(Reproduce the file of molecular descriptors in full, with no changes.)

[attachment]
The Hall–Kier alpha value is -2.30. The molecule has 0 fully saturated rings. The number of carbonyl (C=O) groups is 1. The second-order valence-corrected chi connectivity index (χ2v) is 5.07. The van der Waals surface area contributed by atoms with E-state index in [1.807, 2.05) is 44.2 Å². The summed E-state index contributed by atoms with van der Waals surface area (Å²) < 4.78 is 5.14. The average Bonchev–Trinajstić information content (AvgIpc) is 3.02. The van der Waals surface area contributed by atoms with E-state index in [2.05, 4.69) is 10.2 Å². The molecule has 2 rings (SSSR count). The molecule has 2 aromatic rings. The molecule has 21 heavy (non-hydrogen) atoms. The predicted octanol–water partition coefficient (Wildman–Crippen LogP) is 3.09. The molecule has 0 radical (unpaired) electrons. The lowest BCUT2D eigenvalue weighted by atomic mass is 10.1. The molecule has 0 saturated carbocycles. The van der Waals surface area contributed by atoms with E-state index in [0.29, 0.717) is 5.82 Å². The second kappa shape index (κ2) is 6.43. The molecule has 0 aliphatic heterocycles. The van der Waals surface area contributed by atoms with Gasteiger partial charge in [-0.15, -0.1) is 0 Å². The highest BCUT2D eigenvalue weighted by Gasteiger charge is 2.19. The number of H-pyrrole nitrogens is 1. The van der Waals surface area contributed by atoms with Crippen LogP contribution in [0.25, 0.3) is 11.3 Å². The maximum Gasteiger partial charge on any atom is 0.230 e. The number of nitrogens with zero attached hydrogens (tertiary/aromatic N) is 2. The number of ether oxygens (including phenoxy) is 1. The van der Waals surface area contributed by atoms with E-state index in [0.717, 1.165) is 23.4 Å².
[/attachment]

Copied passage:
The Hall–Kier alpha value is -2.30. The molecule has 0 fully saturated rings. The number of carbonyl (C=O) groups is 1. The second-order valence-corrected chi connectivity index (χ2v) is 5.07. The van der Waals surface area contributed by atoms with E-state index in [1.807, 2.05) is 44.2 Å². The summed E-state index contributed by atoms with van der Waals surface area (Å²) < 4.78 is 5.14. The average Bonchev–Trinajstić information content (AvgIpc) is 3.02. The van der Waals surface area contributed by atoms with E-state index in [2.05, 4.69) is 10.2 Å². The molecule has 2 rings (SSSR count). The molecule has 2 aromatic rings. The molecule has 21 heavy (non-hydrogen) atoms. The predicted octanol–water partition coefficient (Wildman–Crippen LogP) is 3.09. The molecule has 0 radical (unpaired) electrons. The lowest BCUT2D eigenvalue weighted by atomic mass is 10.1. The molecule has 0 saturated carbocycles. The van der Waals surface area contributed by atoms with E-state index in [0.29, 0.717) is 5.82 Å². The second kappa shape index (κ2) is 6.43. The molecule has 0 aliphatic heterocycles. The van der Waals surface area contributed by atoms with Gasteiger partial charge in [-0.15, -0.1) is 0 Å². The highest BCUT2D eigenvalue weighted by Gasteiger charge is 2.19. The number of H-pyrrole nitrogens is 1. The van der Waals surface area contributed by atoms with Crippen LogP contribution in [0.25, 0.3) is 11.3 Å². The maximum Gasteiger partial charge on any atom is 0.230 e. The number of nitrogens with zero attached hydrogens (tertiary/aromatic N) is 2. The number of ether oxygens (including phenoxy) is 1. The van der Waals surface area contributed by atoms with E-state index in [0.717, 1.165) is 23.4 Å².